BASstat thermostats are suited for single or multi-stage heating, cooling and ventilation binary output control applications such as RTU or AHU. Configurable control algorithm parameters allow adaptability to the specific application. Adaptive control algorithm applied to multi-stage on/off control saves energy and ensures seamless comfort for the occupants. Built in temperature sensor, input for remote temperature sensor, or temperature override network command from Building Automation System can be used. Occupancy status can be set from thermostat buttons or over the BACnet network. Thermostat buttons are optionally lockable to prevent unauthorized control. Digital display with graphical icons is easy to read and understand.
The BASstat’s white backlit LCD display is large and easy to read, even from a distance. It incorporates graphical icons to aid visual indication of current state of operation. Several icons indicate parameters such as: Active Mode, Cooling stage 1 or 2, Heating stage 1 or 2, Ventilation Only, Fan Active, Occupied/Unoccupied state, and Clock icon to indicate Short Cycle Delay or Max Cycles per hour active waiting state. These icons are very useful in indicating the thermostat’s current state of operation.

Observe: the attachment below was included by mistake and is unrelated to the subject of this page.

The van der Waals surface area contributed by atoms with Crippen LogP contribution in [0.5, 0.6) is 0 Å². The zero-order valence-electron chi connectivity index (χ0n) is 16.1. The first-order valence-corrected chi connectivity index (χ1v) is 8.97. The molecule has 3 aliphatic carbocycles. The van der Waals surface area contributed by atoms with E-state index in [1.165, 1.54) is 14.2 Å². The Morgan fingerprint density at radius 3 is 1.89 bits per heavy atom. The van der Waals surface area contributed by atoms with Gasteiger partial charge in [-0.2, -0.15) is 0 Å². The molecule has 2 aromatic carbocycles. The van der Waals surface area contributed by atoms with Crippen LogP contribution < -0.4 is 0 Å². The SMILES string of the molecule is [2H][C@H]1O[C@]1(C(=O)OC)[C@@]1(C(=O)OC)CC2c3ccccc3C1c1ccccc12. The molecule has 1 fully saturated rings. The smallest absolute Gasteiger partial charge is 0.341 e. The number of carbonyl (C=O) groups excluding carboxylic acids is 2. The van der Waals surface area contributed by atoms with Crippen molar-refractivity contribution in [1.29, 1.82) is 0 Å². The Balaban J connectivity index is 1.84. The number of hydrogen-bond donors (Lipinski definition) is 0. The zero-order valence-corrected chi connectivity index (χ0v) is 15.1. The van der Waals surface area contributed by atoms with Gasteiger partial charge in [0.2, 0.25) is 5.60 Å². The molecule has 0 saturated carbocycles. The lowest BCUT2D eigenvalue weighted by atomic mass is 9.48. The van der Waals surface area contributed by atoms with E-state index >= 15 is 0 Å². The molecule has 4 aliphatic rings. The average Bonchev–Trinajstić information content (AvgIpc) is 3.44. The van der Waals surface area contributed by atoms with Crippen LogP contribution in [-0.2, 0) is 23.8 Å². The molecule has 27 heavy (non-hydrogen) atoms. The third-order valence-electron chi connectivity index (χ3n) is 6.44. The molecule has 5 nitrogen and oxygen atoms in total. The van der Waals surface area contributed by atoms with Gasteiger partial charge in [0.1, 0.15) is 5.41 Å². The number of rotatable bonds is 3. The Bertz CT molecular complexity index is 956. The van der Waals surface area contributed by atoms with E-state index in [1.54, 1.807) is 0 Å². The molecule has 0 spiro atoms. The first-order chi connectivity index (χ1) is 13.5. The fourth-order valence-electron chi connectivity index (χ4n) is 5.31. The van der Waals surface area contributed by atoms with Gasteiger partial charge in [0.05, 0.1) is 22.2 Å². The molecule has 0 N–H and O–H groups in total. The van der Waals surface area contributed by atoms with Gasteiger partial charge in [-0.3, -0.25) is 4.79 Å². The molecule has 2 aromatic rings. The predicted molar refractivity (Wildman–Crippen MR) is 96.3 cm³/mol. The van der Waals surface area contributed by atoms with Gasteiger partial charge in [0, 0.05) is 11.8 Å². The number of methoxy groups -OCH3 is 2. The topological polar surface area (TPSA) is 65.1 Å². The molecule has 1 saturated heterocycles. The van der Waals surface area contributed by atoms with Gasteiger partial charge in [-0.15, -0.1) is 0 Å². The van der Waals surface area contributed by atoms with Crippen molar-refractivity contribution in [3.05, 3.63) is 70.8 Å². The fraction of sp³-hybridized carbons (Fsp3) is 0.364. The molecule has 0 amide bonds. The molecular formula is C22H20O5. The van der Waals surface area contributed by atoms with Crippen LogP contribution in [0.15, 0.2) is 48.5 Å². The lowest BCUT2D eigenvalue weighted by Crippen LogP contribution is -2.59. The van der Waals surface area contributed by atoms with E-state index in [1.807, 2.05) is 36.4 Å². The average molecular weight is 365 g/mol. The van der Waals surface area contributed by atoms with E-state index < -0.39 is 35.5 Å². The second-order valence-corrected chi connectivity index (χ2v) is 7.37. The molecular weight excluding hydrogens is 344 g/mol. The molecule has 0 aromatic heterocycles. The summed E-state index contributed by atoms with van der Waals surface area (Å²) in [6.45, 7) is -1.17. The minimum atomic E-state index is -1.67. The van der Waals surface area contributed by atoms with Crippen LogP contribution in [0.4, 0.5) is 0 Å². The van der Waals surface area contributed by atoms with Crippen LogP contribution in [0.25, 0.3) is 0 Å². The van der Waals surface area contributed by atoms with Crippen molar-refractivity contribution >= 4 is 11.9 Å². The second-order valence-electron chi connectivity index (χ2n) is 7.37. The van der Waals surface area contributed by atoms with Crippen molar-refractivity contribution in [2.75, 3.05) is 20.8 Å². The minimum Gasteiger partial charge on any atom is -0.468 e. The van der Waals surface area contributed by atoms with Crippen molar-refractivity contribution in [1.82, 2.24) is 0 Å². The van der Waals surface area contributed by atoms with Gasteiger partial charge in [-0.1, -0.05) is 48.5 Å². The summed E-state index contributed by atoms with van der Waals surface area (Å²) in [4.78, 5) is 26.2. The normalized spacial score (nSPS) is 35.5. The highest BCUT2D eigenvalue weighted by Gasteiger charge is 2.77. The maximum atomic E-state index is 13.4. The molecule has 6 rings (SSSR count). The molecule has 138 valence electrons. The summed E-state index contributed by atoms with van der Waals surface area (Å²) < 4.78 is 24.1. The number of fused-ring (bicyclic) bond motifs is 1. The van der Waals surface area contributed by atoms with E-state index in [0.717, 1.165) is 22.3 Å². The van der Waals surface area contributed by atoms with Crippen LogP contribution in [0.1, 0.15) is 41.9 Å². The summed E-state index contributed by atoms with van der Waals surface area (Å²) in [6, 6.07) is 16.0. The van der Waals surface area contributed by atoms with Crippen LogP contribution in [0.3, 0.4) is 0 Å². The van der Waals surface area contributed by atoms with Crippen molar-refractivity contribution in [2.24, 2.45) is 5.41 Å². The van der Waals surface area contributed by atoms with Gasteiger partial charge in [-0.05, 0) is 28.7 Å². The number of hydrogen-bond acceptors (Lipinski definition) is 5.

Six buttons on the BASstat allow users to manipulate temperature set point, change HVAC modes, turn the thermostat ON/OFF, and more. Pressing the Set and Up/Down buttons can manually toggle the thermostat from occupied/unoccupied modes, where BACnet occupancy command is not an option. All 6 of these buttons are lockable in a configurable manner to prevent unauthorized configuration change. Some or all buttons can be locked for application flexibility, making the stat suitable for applications where limited user control is allowed.
Visit the BASstat product page for more information.
Episode 288: ControlTalk NOW — Smart Buildings Videocast and PodCast for week ending Oct 20, 2018, comes to you from the Renaissance Orlando at Seaworld, Orlando, FL, where our coverage of Honeywell’s 2018 Momentum Event begins with interviews with rising industry star, Phil Zito, CEO, Building Automation Monthly (BAM), and veteran Building Automation Systems and Security Integrations expert, Roger Rebennack, CEO, Jackson Control. Contemporary Controls featured at Building Automation Training; Belimo Demand Control Ventilation Webinar; and Connect-Air’s Wire & Cable Division Focuses on Wire and Cable Distribution for HVAC, Security & Fire Alarm Systems.
Honeywell’s Momentum 2018 Conference theme is “You’ve Got Connections,” and is dedicated to next-gen building innovations. ControlTrends is amidst a network of over 400 elite distributors, integrators, contractors, product experts, and exhibitors for three days of business-building insights and a chance to interact with the latest products and solutions. Day 1 will begin early AM with a General Session, followed by a myriad of Breakout Sessions and Vendor Trade Show.